It's always hard to make generalizations about large organizations, and this is particularly true of Microsoft, where business units often make decisions that seem completely at odds with one another. However, as a whole, Microsoft has recently been much more tight-lipped than usual about forthcoming products. Take Windows 7 as an example; Microsoft did a great job of playing its cards close to the vest until the Professional Developers Conference last November. And you haven't seen much about the next version of Office, either, I bet! Microsoft is still nowhere near as secretive as Apple, but the company is definitely making strides in that direction—which is why you might be surprised to know that Microsoft is well into development of the next release of Exchange Server, code-named Exchange 14.

(Trivia question: Why 14? Well, a few releases ago, the Exchange team decided to synchronize its internal release numbers with the Office team. Both the Exchange and Office teams used 12 for their 2007 products during the development phase, as did the Office Communications Server (OCS) team. Exchange and Office skipped ahead to 14 for the releases now under development; the OCS team used 13 for OCS 2007 R2. No, it didn't make sense to me either.)

Anyway, Exchange 14 was announced this week by the release of a video on the Exchange team blog featuring longtime Exchange program manager KC Lemson, a familiar face in the Exchange community, and Exchange Labs program manager Jim Lucey. The video begins with an explanation of the genesis of Exchange 14: It was designed from the ground up to be equally capable of running as a hosted service or an on-premises solution on your servers. Microsoft is currently using Exchange 14 to host mailboxes for Exchange Labs, which means that there are about 3.5 million mailboxes now running Exchange 14. That's a very impressive number in its own right. For previous versions of Exchange, Microsoft deployed development versions (pre-beta) only for its own internal use and through limited early-access programs for customers. That situation gives a typical pre-release deployment count in the low six digits (say, up to around 150,000 mailboxes), so jumping to 3.5 million is a huge increase.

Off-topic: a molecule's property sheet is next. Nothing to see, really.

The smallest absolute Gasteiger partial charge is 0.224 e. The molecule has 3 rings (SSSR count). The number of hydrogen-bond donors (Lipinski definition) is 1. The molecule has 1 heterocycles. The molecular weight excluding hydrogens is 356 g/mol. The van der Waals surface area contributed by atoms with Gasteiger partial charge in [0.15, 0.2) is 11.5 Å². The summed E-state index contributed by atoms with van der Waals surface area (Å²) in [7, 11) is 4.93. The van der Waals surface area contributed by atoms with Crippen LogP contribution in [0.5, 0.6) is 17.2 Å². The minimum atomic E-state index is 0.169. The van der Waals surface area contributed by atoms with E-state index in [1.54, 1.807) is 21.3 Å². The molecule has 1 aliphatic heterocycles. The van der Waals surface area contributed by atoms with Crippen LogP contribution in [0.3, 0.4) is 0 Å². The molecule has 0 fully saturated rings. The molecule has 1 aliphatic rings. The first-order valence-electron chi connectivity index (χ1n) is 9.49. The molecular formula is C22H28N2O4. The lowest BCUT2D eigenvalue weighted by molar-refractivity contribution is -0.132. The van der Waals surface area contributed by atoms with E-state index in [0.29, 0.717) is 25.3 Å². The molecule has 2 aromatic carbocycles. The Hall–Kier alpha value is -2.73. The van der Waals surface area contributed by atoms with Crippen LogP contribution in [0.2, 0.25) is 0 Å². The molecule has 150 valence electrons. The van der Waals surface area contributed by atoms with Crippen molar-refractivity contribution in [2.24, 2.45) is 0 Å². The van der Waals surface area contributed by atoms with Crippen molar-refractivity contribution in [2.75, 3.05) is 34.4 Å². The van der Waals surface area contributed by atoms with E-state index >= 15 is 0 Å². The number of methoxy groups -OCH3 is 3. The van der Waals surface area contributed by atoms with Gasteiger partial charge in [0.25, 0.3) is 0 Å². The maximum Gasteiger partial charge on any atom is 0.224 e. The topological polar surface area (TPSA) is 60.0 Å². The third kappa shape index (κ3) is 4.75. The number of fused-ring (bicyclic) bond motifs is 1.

The video also shows some interesting new Exchange 14 features. The ones that I think will strike the biggest chord with current Exchange administrators are those related to self-service. For example, end users can now edit some of their own details in the Global Address List (GAL). Better yet, they can create and manage their own distribution lists—a most welcome addition given that distribution list management in Exchange 2007 and earlier is still fairly primitive. Outlook Web Access has some interesting-looking changes as well, though the presenters didn't elaborate on them in the video; I expect to see more on these changes in the future.

Of course, perhaps a more interesting topic is what's in Exchange 14 that Microsoft didn't show in the video. What feature would you most like to see added (or removed) in the next release of Exchange? Drop me a line and let me know. Meanwhile, if you haven't seen the video yet, you can check it out below.



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